A small flashlight should be standard equipment in every nature photographer’s photo bag. Not only are flashlights useful in emergencies and have hundreds of uses, but they can also supply us with the most necessary ingredient in photography – light. If you haven’t yet tried using a flashlight to add an accent of light to your imagery, then now is the time to try. Flashlights have gotten smaller, and more powerful than ever. Here are a few pocket lights I like and some images that have been created using them.
Streamlight Stylus Penlight
The Streamlight Stylus is the size of a standard pen or pencil and utilizes a LED light source that is available in four colors; white, red, blue, and green. Besides being extremely portable, what I like best is that the lights are extremely bright, and have a nice narrow beam (with the protective boot installed) which makes it perfect for adding accent light to macro and intimate nature scenes.
Photo 1 shows the primary feather from the wing of a hawk. The feather was a dull brown but with the help of the red, green and blue Streamlight penlights, I easily created a rainbow hued feather. Shooting these kinds of images is easy. Simply shoot under low light levels, so you have an exposure of at least 15 seconds or longer (I prefer to shoot with longer exposures of about 1 minute). Underexpose your image one stop from the correct ambient exposure and use the flashlights to paint streaks of color onto the subject. Canon EOS-1n, Fujichrome Velvia 100F, 30 seconds at f22, Streamlight red, green and blue Stylus penlights.
The Stinger series of flashlights are standard issue to the Royal Canadian Mounted Police. These lights are small (7 inches) and powerful (15,000 candle power or approximately 100 lumens) - perfect for law enforcement uses. These qualities also make them great for lighting larger nature scenes. I have had a Stinger in my bag for years and have used it to light a myriad of subjects.
In Photo 2, I used my Stinger to selectively light small sections of leaves on the forest floor. To help narrow the beam of light I put a six inch long piece of black PVC tubing over the front of flashlight. This tubing also helps prevent stray light from causing flare into the camera lens. I underexposed the ambient light by one stop and dabbed bits of light here and there with the Stinger during the long exposure. Canon EOS-1n, Fujichrome Velvia 50, 2 minutes at f 16, Streamlight Stinger.
I also used a Stinger to add fill light to the snowshoes in this sunset scene of Lake Louise in winter (Photo 3). Here I used the flashlight “bare-headed” (no PVC tube) to give me a broader beam of light. The Stinger is powerful enough to add light to this fairly bright scene. Mamiya 645 Pro 45mm. Lens, Fujichrome Velvia 50, Four seconds at f16.
If you think a Stinger deserves a place in your pack, you might want to opt for the Twin-Task 2-cell instead. At 72 lumens of power, this light is almost as powerful as a Stinger but is much more portable - over 3 inches shorter and nearly half the weight.
For really powerful lighting work you need a flashlight that can really light up the night. Flashlights that have power in the 40,000 to 100,000 candle power range can be used to light up grand chunks of real estate. At 75,000 candlepower, the UltraStinger is easily up to the task, I used an UltraStinger to light up a rock in Red Rock Coulee Natural Area in Alberta (Photo 4). Mamiya 645 Pro, 45mm lens, Fujichrome Velvia 50, UltraStinger flashlight, 4 minutes at f11.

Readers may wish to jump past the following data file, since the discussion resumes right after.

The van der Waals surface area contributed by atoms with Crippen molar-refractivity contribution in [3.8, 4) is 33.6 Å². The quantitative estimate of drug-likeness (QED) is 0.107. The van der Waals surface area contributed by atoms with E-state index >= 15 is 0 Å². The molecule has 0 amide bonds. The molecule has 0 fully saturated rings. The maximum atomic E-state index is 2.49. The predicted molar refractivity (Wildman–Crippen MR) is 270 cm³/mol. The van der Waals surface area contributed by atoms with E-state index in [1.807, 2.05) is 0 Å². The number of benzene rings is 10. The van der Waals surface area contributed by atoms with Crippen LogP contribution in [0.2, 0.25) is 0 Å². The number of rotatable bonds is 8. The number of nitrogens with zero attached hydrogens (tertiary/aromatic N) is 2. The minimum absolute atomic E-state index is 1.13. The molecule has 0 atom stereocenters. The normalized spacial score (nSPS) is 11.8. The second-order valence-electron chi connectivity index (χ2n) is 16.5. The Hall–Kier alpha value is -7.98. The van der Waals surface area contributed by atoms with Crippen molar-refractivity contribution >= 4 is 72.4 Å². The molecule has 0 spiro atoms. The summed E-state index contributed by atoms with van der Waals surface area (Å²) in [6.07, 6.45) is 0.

To make this shot, I waited until the sky was fairly dark. Proper exposure for the sky was 2 minutes at f11. I set my camera on bulb and proceeded to make a 4 minute, f11 exposure. The film I was using, Velvia 50, suffers badly from reciprocity failure and requires at least 1 – 2 stops more exposure anytime it is exposed for longer than 1 minute. Usually I only add one stop more exposure in these cases because the results will be slightly underexposed and look more dramatic. The sections of the rock lit by the flashlight beam only required 8 seconds at f11 for proper exposure. I narrowed the beam of the flashlight by using PVC tubing over the head of the flashlight. The beam of light with the PVC tubing covered about 10-percent of the rock. I held the flashlight beam on each section of rock for about 8-10 seconds, overlapping each section a bit to ensure the whole rock was lit. It took me about 2 minutes to light up the entire rock. The result is patchy looking light that really has an interesting look to it. For more examples of this technique see these images: Delicate Arch at Night and Painted Stump.
I hope that this article has inspired you to try out adding supplemental light to your nature scenes using a flashlight. Sometimes the light nature gives us just does not cooperate. When this happens it helps to have a little ‘portable power’ in your pocket.
About the author...
Darwin Wiggett and his wife Anita Dammer are the proprietors of Natural Moments Photography. Anita has 17 years experience as staff photographer for the Glenbow Museum in Calgary and is currently doing freelance stock photography and is the editor-in-chief of Photo Life magazine. Darwin has been shooting stock since 1990, and has two books published by Whitecap in Vancouver; Darwin Wiggett Photographs Canada and Seasons in the Rockies. Together they specialize in landscape, nature, animal, humor and kid photography and are represented by various stock agencies worldwide. Their primary stock agent is First Light in Toronto, Canada. You can view more of Darwin's work in his online portfolio.
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